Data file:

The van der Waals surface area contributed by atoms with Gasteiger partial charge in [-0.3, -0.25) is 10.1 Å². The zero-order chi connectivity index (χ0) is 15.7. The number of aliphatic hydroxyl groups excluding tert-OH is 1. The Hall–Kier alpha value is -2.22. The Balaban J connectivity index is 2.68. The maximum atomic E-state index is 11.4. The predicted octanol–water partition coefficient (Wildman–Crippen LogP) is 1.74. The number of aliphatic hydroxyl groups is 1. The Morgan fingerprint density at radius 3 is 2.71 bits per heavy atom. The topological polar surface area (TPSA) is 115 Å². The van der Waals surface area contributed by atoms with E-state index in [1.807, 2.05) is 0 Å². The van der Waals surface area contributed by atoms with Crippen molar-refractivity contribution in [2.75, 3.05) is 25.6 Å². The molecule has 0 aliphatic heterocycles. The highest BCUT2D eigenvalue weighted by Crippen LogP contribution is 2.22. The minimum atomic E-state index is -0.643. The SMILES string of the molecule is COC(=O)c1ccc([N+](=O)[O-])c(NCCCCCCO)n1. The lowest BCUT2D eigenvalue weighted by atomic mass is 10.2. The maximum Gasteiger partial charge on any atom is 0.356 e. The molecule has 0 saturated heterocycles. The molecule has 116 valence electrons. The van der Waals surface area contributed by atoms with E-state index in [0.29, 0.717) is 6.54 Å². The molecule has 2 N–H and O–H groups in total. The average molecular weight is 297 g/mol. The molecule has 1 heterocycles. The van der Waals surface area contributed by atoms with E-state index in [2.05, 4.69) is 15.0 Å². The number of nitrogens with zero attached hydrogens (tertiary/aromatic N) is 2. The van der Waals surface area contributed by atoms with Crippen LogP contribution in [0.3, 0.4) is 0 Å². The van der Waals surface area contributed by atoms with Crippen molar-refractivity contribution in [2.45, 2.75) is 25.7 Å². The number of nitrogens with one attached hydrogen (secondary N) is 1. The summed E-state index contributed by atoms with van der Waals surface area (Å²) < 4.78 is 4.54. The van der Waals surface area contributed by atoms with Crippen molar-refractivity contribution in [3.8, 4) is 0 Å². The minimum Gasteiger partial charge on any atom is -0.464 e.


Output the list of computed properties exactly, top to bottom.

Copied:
The van der Waals surface area contributed by atoms with Gasteiger partial charge in [-0.3, -0.25) is 10.1 Å². The zero-order chi connectivity index (χ0) is 15.7. The number of aliphatic hydroxyl groups excluding tert-OH is 1. The Hall–Kier alpha value is -2.22. The Balaban J connectivity index is 2.68. The maximum atomic E-state index is 11.4. The predicted octanol–water partition coefficient (Wildman–Crippen LogP) is 1.74. The number of aliphatic hydroxyl groups is 1. The Morgan fingerprint density at radius 3 is 2.71 bits per heavy atom. The topological polar surface area (TPSA) is 115 Å². The van der Waals surface area contributed by atoms with E-state index in [1.807, 2.05) is 0 Å². The van der Waals surface area contributed by atoms with Crippen molar-refractivity contribution in [2.75, 3.05) is 25.6 Å². The molecule has 0 aliphatic heterocycles. The highest BCUT2D eigenvalue weighted by Crippen LogP contribution is 2.22. The minimum atomic E-state index is -0.643. The SMILES string of the molecule is COC(=O)c1ccc([N+](=O)[O-])c(NCCCCCCO)n1. The lowest BCUT2D eigenvalue weighted by atomic mass is 10.2. The maximum Gasteiger partial charge on any atom is 0.356 e. The molecule has 0 saturated heterocycles. The molecule has 116 valence electrons. The van der Waals surface area contributed by atoms with E-state index in [0.29, 0.717) is 6.54 Å². The molecule has 2 N–H and O–H groups in total. The average molecular weight is 297 g/mol. The molecule has 1 heterocycles. The van der Waals surface area contributed by atoms with E-state index in [2.05, 4.69) is 15.0 Å². The number of nitrogens with zero attached hydrogens (tertiary/aromatic N) is 2. The van der Waals surface area contributed by atoms with Crippen LogP contribution in [0.3, 0.4) is 0 Å². The van der Waals surface area contributed by atoms with Crippen molar-refractivity contribution in [2.45, 2.75) is 25.7 Å². The number of nitrogens with one attached hydrogen (secondary N) is 1. The summed E-state index contributed by atoms with van der Waals surface area (Å²) < 4.78 is 4.54. The van der Waals surface area contributed by atoms with Crippen molar-refractivity contribution in [3.8, 4) is 0 Å². The minimum Gasteiger partial charge on any atom is -0.464 e.